“It’s very humbling to be recognized for personal growth and identified specifically by the university,” Sorenson says. “In my professional career, I’ve found a real niche environment where I’ve been able to thrive and I attribute much of that to my schooling at Florida Gulf Coast University and the human performance program, now exercise science; that really instilled professional behaviors in me.”
Post-FGCU, he went on to earn a master’s in gerontology from Nova Southeastern in Fort Lauderdale, and a doctorate of education in health professions from A.T. Still University in Kirksville, Missouri.
Sorenson credits his FGCU education with creating the foundation for his professional achievements.
“All the growth I’ve had as a leader, all the growth I’ve experienced through the organization where I work is because of my FGCU experience, in particular, the program I went through.”
Andrew Townsend, ’18
Management, Lutgert College of Business
Receiving the Soaring Eagle Award has been a surreal experience for Andrew Townsend.
“I’m blown away by it,” the Fort Myers resident says. “I knew I was nominated, but I also am very aware that there are a lot of other successful people in business and management positions who’ve graduated from FGCU and received the award. I’m very humbled by it. I’m very grateful. I think it’s one of the biggest accomplishments of my life and I’m very proud of it.”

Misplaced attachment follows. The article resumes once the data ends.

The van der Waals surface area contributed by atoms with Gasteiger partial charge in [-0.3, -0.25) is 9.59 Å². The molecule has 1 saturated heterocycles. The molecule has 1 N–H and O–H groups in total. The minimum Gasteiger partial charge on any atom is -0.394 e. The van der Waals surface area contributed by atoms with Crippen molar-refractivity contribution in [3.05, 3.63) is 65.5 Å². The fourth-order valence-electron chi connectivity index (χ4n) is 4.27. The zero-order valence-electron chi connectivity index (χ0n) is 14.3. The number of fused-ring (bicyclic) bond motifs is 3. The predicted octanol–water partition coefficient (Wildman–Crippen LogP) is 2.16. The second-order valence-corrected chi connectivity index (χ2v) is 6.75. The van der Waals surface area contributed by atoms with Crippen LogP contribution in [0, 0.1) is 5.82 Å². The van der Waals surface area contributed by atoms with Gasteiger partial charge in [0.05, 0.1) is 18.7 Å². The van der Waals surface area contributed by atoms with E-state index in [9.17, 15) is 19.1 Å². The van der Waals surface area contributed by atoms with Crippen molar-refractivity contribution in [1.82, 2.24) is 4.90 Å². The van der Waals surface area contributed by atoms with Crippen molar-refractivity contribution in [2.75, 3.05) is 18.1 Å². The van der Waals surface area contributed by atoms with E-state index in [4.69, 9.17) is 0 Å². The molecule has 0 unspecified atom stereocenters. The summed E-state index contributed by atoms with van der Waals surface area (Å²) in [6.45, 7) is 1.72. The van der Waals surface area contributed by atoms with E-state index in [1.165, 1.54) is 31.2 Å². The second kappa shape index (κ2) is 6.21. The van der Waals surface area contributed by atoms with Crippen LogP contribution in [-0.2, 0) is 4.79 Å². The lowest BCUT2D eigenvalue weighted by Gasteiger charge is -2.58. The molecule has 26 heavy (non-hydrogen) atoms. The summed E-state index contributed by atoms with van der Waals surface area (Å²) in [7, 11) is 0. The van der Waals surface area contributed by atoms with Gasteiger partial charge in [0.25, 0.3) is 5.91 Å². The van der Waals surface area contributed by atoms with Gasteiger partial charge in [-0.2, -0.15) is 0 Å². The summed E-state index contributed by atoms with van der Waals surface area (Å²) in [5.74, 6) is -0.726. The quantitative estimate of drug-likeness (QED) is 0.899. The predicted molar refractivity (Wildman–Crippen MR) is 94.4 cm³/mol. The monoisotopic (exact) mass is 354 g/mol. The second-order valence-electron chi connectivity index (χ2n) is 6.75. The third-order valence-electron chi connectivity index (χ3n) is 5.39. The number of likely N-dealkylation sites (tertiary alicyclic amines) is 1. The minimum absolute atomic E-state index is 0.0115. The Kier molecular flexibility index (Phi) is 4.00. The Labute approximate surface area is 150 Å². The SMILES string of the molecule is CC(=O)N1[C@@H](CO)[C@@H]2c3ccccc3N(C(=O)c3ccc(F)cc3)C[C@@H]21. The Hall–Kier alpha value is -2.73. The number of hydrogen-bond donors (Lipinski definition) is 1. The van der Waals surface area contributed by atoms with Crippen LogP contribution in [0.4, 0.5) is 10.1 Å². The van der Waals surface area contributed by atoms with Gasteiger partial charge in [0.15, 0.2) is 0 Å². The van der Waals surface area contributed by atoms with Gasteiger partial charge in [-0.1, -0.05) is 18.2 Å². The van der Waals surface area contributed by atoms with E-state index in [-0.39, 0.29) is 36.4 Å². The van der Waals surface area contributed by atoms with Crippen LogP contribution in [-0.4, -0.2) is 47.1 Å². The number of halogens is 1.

Townsend co-owns the Cattyshack Café in Gulf Coast Town Center. The business serves coffee, pastries, beer and wine, but the main attraction is the opportunity to commune with adoptable cats and kittens in a separate room. He partnered with Gulf Coast Humane Society to help more than 1,000 rescue cats find homes in just the last year.
Cattyshack General Manager Maureen McLaughlin nominated Townsend for the award, crediting him with starting a business to help the Southwest Florida community, including partnering with other area businesses.
“He works hard to ensure the business thrives every day and has made waves even beyond
Fort Myers,” she adds. “Gulf Coast Humane Society has pulled shelter cats from as far as Orlando and Sebring to bring to Cattyshack to find better lives. In just a few months Andrew’s business has exceeded expectations and I am sure he will continue to do so.”